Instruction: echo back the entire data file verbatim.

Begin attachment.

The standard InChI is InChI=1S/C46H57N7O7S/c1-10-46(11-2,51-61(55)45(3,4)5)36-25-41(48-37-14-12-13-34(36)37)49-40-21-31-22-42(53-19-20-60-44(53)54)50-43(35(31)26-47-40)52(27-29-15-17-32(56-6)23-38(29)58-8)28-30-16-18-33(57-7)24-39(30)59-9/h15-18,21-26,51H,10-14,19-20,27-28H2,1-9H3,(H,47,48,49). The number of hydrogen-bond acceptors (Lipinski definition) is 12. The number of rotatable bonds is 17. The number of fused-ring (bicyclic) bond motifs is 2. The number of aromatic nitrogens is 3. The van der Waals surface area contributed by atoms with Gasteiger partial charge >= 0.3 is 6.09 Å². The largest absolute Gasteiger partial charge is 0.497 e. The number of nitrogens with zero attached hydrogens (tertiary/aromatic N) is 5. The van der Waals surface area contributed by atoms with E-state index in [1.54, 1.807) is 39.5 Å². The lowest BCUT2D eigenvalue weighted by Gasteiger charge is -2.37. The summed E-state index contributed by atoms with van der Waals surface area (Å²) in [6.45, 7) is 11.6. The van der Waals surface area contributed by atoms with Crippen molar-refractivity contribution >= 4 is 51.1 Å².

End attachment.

The standard InChI is InChI=1S/C46H57N7O7S/c1-10-46(11-2,51-61(55)45(3,4)5)36-25-41(48-37-14-12-13-34(36)37)49-40-21-31-22-42(53-19-20-60-44(53)54)50-43(35(31)26-47-40)52(27-29-15-17-32(56-6)23-38(29)58-8)28-30-16-18-33(57-7)24-39(30)59-9/h15-18,21-26,51H,10-14,19-20,27-28H2,1-9H3,(H,47,48,49). The number of hydrogen-bond acceptors (Lipinski definition) is 12. The number of rotatable bonds is 17. The number of fused-ring (bicyclic) bond motifs is 2. The number of aromatic nitrogens is 3. The van der Waals surface area contributed by atoms with Gasteiger partial charge >= 0.3 is 6.09 Å². The largest absolute Gasteiger partial charge is 0.497 e. The number of nitrogens with zero attached hydrogens (tertiary/aromatic N) is 5. The van der Waals surface area contributed by atoms with E-state index in [1.54, 1.807) is 39.5 Å². The lowest BCUT2D eigenvalue weighted by Gasteiger charge is -2.37. The summed E-state index contributed by atoms with van der Waals surface area (Å²) in [6.45, 7) is 11.6. The van der Waals surface area contributed by atoms with Crippen molar-refractivity contribution >= 4 is 51.1 Å².